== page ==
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Probably around four hundred books had belonged to the Martinikerk itself. It is not clear how many books from other collections came to the Academy Library. Though the majority of these titles will have been included in the printed catalogue of 1669, it would be pushing the point too far to conclude that all older books, manuscripts, and incunables then present in the library originated from the Martinikerk.
The Province provided extra money for the library on a very irregular basis. In 1630, for example, an unknown but large sum was donated, and five years later another 2,000 guilders. One of the most importants acquisitions was a collection of eighteen Arabic manuscripts, acquired in 1620 from the estate of Jacobus Christmannus (1554-1613), professor of Hebrew and logic in Heidelberg. The last contribution, 300 guilders, was made in 1641. The reason for the discontinuation was the heated altercation between the Town and the Ommelanden (the Province), both of which were represented in the Provincial Council governing the Academy. The result was that the Ommelanden no longer co-financed the Academy, it being in the town.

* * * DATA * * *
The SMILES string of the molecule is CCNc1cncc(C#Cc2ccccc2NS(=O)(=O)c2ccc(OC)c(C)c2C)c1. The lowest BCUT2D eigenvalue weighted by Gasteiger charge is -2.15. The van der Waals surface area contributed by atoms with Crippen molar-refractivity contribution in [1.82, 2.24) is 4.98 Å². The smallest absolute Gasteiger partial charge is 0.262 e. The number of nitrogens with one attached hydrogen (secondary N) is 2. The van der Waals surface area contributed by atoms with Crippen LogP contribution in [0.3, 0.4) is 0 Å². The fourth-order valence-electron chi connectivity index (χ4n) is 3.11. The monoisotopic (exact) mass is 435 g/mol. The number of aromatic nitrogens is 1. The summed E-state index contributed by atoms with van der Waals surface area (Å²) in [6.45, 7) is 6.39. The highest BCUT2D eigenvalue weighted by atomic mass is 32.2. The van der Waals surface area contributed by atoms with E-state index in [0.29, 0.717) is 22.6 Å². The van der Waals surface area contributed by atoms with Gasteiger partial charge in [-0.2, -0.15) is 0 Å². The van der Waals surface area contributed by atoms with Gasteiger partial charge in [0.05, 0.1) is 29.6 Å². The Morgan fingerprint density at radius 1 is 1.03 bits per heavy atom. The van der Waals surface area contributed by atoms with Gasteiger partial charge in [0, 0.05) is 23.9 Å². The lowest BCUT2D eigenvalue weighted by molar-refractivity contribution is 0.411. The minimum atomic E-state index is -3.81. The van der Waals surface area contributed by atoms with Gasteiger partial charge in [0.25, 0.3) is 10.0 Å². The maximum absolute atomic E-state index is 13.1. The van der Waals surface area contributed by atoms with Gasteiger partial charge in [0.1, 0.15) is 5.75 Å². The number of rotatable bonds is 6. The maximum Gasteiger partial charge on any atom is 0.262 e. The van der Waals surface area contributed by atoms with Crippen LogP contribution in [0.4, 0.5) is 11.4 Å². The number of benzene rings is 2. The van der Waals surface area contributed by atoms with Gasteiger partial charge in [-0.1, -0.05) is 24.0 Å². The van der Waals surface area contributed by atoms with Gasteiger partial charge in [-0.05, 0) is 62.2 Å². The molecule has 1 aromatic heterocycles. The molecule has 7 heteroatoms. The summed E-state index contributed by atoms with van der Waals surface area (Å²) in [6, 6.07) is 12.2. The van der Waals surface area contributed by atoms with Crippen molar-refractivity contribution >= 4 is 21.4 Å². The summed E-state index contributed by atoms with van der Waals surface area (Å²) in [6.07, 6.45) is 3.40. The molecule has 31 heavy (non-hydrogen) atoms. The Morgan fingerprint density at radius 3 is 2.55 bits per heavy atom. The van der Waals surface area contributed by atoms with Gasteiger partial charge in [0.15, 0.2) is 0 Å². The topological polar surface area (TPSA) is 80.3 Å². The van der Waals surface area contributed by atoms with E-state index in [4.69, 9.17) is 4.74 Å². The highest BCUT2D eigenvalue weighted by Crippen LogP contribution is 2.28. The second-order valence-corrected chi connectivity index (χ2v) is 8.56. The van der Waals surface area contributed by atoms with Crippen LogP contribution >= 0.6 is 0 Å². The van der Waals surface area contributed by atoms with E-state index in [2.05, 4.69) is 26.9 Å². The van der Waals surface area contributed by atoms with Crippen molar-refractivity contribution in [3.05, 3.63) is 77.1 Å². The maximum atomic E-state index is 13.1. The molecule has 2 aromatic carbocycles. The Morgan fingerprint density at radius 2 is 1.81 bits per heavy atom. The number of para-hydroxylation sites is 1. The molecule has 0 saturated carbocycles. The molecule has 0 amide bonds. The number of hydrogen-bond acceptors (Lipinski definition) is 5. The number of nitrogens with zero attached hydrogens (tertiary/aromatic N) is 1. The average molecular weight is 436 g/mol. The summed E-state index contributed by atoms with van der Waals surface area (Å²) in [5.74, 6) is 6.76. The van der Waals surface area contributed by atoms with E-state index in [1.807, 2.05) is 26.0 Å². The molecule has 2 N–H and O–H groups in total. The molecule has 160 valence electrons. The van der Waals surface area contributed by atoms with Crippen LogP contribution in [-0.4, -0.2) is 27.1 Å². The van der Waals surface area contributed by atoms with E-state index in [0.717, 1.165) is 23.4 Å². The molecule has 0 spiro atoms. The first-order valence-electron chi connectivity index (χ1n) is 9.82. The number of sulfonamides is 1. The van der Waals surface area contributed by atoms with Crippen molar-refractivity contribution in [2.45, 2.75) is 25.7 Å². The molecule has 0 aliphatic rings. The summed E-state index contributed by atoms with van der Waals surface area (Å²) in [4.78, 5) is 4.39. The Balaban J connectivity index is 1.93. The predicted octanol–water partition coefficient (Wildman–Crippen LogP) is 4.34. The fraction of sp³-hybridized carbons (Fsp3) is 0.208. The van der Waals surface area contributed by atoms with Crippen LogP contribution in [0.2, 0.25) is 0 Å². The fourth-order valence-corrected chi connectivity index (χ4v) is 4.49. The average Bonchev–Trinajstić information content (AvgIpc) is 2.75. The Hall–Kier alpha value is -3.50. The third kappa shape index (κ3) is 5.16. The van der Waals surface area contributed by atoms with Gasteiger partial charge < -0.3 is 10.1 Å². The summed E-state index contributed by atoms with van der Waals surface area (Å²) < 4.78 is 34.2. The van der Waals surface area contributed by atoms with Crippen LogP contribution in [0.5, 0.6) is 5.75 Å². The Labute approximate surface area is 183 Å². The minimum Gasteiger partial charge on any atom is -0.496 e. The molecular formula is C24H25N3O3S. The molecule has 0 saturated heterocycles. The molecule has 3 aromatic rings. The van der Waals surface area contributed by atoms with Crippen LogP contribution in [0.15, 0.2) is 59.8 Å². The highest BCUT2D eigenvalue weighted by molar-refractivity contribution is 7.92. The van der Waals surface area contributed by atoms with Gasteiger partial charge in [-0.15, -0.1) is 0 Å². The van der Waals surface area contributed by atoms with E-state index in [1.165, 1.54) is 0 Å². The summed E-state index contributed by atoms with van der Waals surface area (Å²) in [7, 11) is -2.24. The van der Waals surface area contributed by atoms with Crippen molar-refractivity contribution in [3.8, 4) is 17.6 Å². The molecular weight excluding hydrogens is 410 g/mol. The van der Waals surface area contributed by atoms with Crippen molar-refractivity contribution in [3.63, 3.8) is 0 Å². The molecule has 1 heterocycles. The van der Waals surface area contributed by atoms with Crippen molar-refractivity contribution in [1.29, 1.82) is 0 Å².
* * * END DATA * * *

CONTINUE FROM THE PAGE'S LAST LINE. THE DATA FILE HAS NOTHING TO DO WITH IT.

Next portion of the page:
In the 1660s interest in the library increased again.
Double copies were sold in 1664, and the Curators supplemented the
proceeds to an amount of almost 600 guilders. In 1667 the library was
extended to the floor above the southern wing of the convent. In 1668 new
library regulations were set, including job descriptions for the librarian
and the beadle. The salary of the librarian was fixed on 150 guilders.
Besides the remains of the peculium, a number of fixed contributions at
graduations and book auctions were granted to the library.